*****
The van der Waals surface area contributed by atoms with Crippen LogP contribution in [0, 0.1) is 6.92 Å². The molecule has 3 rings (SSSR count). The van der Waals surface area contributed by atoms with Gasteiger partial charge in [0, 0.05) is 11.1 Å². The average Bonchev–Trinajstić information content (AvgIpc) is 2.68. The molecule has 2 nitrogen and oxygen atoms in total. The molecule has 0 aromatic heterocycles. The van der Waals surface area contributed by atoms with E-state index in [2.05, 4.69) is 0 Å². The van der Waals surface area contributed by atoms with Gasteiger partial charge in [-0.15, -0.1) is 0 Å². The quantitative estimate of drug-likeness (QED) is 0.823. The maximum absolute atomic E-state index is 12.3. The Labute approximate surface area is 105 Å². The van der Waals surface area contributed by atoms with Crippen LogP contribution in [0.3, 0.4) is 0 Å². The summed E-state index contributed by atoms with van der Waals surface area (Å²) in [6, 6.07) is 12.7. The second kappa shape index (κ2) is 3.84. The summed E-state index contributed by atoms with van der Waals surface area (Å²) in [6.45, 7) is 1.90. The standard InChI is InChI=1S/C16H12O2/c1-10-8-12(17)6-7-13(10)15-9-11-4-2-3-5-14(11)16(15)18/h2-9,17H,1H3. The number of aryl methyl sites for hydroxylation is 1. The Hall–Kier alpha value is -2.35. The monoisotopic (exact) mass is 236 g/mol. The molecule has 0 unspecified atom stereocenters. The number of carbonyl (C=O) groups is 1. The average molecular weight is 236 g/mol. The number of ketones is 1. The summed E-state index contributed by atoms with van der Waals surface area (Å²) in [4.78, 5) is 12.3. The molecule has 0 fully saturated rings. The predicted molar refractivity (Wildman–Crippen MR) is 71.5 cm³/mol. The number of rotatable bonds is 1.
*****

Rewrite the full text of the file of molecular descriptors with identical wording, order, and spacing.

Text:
The van der Waals surface area contributed by atoms with Crippen LogP contribution in [0, 0.1) is 6.92 Å². The molecule has 3 rings (SSSR count). The van der Waals surface area contributed by atoms with Gasteiger partial charge in [0, 0.05) is 11.1 Å². The average Bonchev–Trinajstić information content (AvgIpc) is 2.68. The molecule has 2 nitrogen and oxygen atoms in total. The molecule has 0 aromatic heterocycles. The van der Waals surface area contributed by atoms with E-state index in [2.05, 4.69) is 0 Å². The van der Waals surface area contributed by atoms with Gasteiger partial charge in [-0.15, -0.1) is 0 Å². The quantitative estimate of drug-likeness (QED) is 0.823. The maximum absolute atomic E-state index is 12.3. The Labute approximate surface area is 105 Å². The van der Waals surface area contributed by atoms with Crippen LogP contribution in [0.3, 0.4) is 0 Å². The summed E-state index contributed by atoms with van der Waals surface area (Å²) in [6, 6.07) is 12.7. The second kappa shape index (κ2) is 3.84. The summed E-state index contributed by atoms with van der Waals surface area (Å²) in [6.45, 7) is 1.90. The standard InChI is InChI=1S/C16H12O2/c1-10-8-12(17)6-7-13(10)15-9-11-4-2-3-5-14(11)16(15)18/h2-9,17H,1H3. The number of aryl methyl sites for hydroxylation is 1. The Hall–Kier alpha value is -2.35. The monoisotopic (exact) mass is 236 g/mol. The molecule has 0 unspecified atom stereocenters. The number of carbonyl (C=O) groups is 1. The average molecular weight is 236 g/mol. The number of ketones is 1. The summed E-state index contributed by atoms with van der Waals surface area (Å²) in [4.78, 5) is 12.3. The molecule has 0 fully saturated rings. The predicted molar refractivity (Wildman–Crippen MR) is 71.5 cm³/mol. The number of rotatable bonds is 1.